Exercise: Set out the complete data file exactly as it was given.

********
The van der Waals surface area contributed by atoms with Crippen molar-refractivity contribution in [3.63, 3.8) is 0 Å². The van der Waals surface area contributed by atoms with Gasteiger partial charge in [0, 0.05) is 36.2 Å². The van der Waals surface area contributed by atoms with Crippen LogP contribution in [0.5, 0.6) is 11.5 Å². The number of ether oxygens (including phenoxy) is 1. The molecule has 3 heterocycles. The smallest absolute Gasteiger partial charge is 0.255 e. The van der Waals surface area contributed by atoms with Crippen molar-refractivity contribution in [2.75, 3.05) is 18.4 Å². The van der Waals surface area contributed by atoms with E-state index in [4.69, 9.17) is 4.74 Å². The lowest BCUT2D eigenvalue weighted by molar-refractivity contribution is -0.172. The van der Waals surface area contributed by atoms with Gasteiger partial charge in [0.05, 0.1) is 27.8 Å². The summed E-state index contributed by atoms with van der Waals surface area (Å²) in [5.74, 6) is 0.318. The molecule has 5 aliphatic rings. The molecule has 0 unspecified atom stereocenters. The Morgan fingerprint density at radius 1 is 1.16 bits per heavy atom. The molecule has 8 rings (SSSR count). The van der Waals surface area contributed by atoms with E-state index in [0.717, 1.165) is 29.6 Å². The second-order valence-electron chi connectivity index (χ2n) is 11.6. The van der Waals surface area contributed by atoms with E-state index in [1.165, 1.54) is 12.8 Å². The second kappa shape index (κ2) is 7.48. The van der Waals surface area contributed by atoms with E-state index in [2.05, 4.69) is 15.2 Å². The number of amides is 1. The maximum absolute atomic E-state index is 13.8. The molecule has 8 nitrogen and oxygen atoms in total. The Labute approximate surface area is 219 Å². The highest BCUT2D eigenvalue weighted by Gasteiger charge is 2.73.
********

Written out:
The van der Waals surface area contributed by atoms with Crippen molar-refractivity contribution in [3.63, 3.8) is 0 Å². The van der Waals surface area contributed by atoms with Gasteiger partial charge in [0, 0.05) is 36.2 Å². The van der Waals surface area contributed by atoms with Crippen LogP contribution in [0.5, 0.6) is 11.5 Å². The number of ether oxygens (including phenoxy) is 1. The molecule has 3 heterocycles. The smallest absolute Gasteiger partial charge is 0.255 e. The van der Waals surface area contributed by atoms with Crippen molar-refractivity contribution in [2.75, 3.05) is 18.4 Å². The van der Waals surface area contributed by atoms with E-state index in [4.69, 9.17) is 4.74 Å². The lowest BCUT2D eigenvalue weighted by molar-refractivity contribution is -0.172. The van der Waals surface area contributed by atoms with Gasteiger partial charge in [0.05, 0.1) is 27.8 Å². The summed E-state index contributed by atoms with van der Waals surface area (Å²) in [5.74, 6) is 0.318. The molecule has 5 aliphatic rings. The molecule has 0 unspecified atom stereocenters. The Morgan fingerprint density at radius 1 is 1.16 bits per heavy atom. The molecule has 8 rings (SSSR count). The van der Waals surface area contributed by atoms with E-state index in [0.717, 1.165) is 29.6 Å². The second-order valence-electron chi connectivity index (χ2n) is 11.6. The van der Waals surface area contributed by atoms with E-state index in [1.165, 1.54) is 12.8 Å². The second kappa shape index (κ2) is 7.48. The van der Waals surface area contributed by atoms with E-state index in [2.05, 4.69) is 15.2 Å². The number of amides is 1. The maximum absolute atomic E-state index is 13.8. The molecule has 8 nitrogen and oxygen atoms in total. The Labute approximate surface area is 219 Å². The highest BCUT2D eigenvalue weighted by Gasteiger charge is 2.73.